New York Yankees Must Re-Evaluate "Babying" of Prospects Betances and Banuelos

Harold FriendChief Writer IMay 2, 2012

ST PETERSBURG, FL - SEPTEMBER 28:  Pitcher Dellin Betances #68 of the New York Yankees pitches against the Tampa Bay Rays during the game at Tropicana Field on September 28, 2011 in St. Petersburg, Florida.  (Photo by J. Meric/Getty Images)
J. Meric/Getty Images

Shoeless Joe Jackson’s glove was called "The Place Where Triples Go To Die". The New York Yankees are rapidly becoming the organization known as the place where young pitchers have their careers short-circuited.

John Harper in the New York Daily News discussed that the Yankees’ brain trust might be wise to reconsider their approach to developing homegrown pitchers.

The two untouchables, right-hander Dellin Betances and left-hander Manny Banuelos are struggling at Scranton/Wilkes-Barre.

Betances has started five games. He is 1-2 with a 7.25 ERA, a Freddy Garcia-like 1.925 WHIP and has walked 21 batters in only 22.1 innings.

Banuelos has suffered from back problems, which is clearly not good for a man as young as he is. In his limited work this season, Banuelos has made only two starts. He is 0-1 with a 10.12 ERA and a 3.938 WHIP.

Harper points out that some scouts think that there is a limit to limiting a youngster’s innings.

“I know we all baby these guys now,” one scout said, referring to young pitchers throughout baseball, “but I don’t know, maybe the Yankees take it to an extreme with the innings limits and pitch counts, and their kids never learn how to push themselves when they’re a little tired in situations where they need to get out of trouble.”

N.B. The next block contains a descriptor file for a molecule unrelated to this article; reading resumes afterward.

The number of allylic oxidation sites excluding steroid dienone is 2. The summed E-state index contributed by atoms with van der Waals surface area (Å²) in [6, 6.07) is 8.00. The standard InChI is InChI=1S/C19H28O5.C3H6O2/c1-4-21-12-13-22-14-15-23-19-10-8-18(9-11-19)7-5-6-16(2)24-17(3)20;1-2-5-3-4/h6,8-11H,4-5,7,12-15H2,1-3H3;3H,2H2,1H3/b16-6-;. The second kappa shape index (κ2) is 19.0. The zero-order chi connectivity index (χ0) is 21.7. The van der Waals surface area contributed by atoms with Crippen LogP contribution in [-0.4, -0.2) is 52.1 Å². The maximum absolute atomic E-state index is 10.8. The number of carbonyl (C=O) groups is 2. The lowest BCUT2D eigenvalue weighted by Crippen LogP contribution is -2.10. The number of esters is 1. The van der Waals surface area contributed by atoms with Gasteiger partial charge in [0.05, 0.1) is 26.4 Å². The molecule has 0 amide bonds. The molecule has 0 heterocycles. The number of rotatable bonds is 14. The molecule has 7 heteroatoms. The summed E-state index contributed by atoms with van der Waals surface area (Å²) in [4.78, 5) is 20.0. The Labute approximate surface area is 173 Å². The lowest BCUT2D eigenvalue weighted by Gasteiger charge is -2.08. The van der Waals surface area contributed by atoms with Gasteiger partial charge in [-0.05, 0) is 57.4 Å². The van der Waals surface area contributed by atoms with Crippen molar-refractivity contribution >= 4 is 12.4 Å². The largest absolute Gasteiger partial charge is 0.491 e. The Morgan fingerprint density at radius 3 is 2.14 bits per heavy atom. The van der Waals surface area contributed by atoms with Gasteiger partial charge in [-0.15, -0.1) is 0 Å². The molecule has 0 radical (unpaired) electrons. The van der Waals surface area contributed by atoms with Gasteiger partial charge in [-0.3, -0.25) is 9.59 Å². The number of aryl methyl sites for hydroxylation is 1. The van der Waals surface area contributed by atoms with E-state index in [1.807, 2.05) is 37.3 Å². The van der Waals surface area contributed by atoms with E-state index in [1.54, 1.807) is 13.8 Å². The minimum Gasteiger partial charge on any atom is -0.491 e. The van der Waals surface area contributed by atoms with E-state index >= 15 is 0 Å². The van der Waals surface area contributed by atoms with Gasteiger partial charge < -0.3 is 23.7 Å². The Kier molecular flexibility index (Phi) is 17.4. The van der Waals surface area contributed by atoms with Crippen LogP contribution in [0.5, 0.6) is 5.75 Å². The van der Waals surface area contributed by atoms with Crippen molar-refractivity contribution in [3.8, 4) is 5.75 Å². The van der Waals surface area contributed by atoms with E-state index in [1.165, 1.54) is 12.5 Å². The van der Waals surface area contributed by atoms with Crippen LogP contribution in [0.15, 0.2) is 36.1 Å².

And that, my friends, may be the key.

A young pitcher that gets into a tough situation when he is close to his pitch limit may, as Mel Allen used to tell us, “reach back for a little extra.” It’s similar to a runner that is almost at her distance limit trying to go much faster than she ran her first six or seven miles.

Phil Hughes and Joba Chamberlain had the makings of super pitchers, but injuries and "rules" have taken their toll. Referring to injuries and workload, the scout said,

“…you can only protect arms so much, and sometimes it doesn’t matter at all because pitchers are going to get hurt. I just look at Hughes and Chamberlain and I can’t figure out what happened to them, and now I don’t like what I’m seeing from their two young guys (Banuelos and Betances) either.”

Ironically, one pitcher that got away, Ian Kennedy, now ranks among the elite. This is not a knock at the Yankees because they received Curtis Granderson in a complex trade.

Yankees’ management can learn from the team’s past.

Ron Guidry was 5’11” tall and weighed 161 lb. In his first full season, at the age of 26, he worked 210.2 innings and completed nine of his 25 starts.

In his great season of 1978, Guidry started 35 games and completed 16. He pitched 273.2 innings.